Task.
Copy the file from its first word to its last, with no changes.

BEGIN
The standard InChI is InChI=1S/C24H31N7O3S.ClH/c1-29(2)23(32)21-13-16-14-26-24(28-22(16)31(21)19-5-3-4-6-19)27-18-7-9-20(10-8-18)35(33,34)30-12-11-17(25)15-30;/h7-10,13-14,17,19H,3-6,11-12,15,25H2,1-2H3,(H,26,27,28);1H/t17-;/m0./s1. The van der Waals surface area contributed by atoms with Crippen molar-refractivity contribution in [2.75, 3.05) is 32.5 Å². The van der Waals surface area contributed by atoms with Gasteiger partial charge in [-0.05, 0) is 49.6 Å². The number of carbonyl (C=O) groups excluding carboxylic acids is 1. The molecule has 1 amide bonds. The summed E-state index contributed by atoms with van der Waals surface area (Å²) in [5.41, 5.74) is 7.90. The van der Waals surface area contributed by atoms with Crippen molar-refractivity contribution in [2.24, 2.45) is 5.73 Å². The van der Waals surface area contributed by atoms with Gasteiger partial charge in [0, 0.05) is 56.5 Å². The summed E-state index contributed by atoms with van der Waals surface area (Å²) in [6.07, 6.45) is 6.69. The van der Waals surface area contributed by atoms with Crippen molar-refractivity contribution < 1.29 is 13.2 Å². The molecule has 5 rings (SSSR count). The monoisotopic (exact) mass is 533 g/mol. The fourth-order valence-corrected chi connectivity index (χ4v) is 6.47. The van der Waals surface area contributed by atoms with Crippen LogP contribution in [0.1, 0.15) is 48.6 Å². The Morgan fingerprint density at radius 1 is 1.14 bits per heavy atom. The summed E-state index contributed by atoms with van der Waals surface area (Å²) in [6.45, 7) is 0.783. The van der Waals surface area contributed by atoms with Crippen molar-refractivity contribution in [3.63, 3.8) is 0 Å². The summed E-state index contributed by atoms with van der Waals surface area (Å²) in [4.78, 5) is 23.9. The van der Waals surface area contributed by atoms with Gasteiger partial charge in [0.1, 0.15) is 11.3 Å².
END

The standard InChI is InChI=1S/C24H31N7O3S.ClH/c1-29(2)23(32)21-13-16-14-26-24(28-22(16)31(21)19-5-3-4-6-19)27-18-7-9-20(10-8-18)35(33,34)30-12-11-17(25)15-30;/h7-10,13-14,17,19H,3-6,11-12,15,25H2,1-2H3,(H,26,27,28);1H/t17-;/m0./s1. The van der Waals surface area contributed by atoms with Crippen molar-refractivity contribution in [2.75, 3.05) is 32.5 Å². The van der Waals surface area contributed by atoms with Gasteiger partial charge in [-0.05, 0) is 49.6 Å². The number of carbonyl (C=O) groups excluding carboxylic acids is 1. The molecule has 1 amide bonds. The summed E-state index contributed by atoms with van der Waals surface area (Å²) in [5.41, 5.74) is 7.90. The van der Waals surface area contributed by atoms with Crippen molar-refractivity contribution in [2.24, 2.45) is 5.73 Å². The van der Waals surface area contributed by atoms with Gasteiger partial charge in [0, 0.05) is 56.5 Å². The summed E-state index contributed by atoms with van der Waals surface area (Å²) in [6.07, 6.45) is 6.69. The van der Waals surface area contributed by atoms with Crippen molar-refractivity contribution < 1.29 is 13.2 Å². The molecule has 5 rings (SSSR count). The monoisotopic (exact) mass is 533 g/mol. The fourth-order valence-corrected chi connectivity index (χ4v) is 6.47. The van der Waals surface area contributed by atoms with Crippen LogP contribution in [0.1, 0.15) is 48.6 Å². The Morgan fingerprint density at radius 1 is 1.14 bits per heavy atom. The summed E-state index contributed by atoms with van der Waals surface area (Å²) in [6.45, 7) is 0.783. The van der Waals surface area contributed by atoms with Crippen molar-refractivity contribution in [3.63, 3.8) is 0 Å². The summed E-state index contributed by atoms with van der Waals surface area (Å²) in [4.78, 5) is 23.9. The van der Waals surface area contributed by atoms with Gasteiger partial charge in [0.1, 0.15) is 11.3 Å².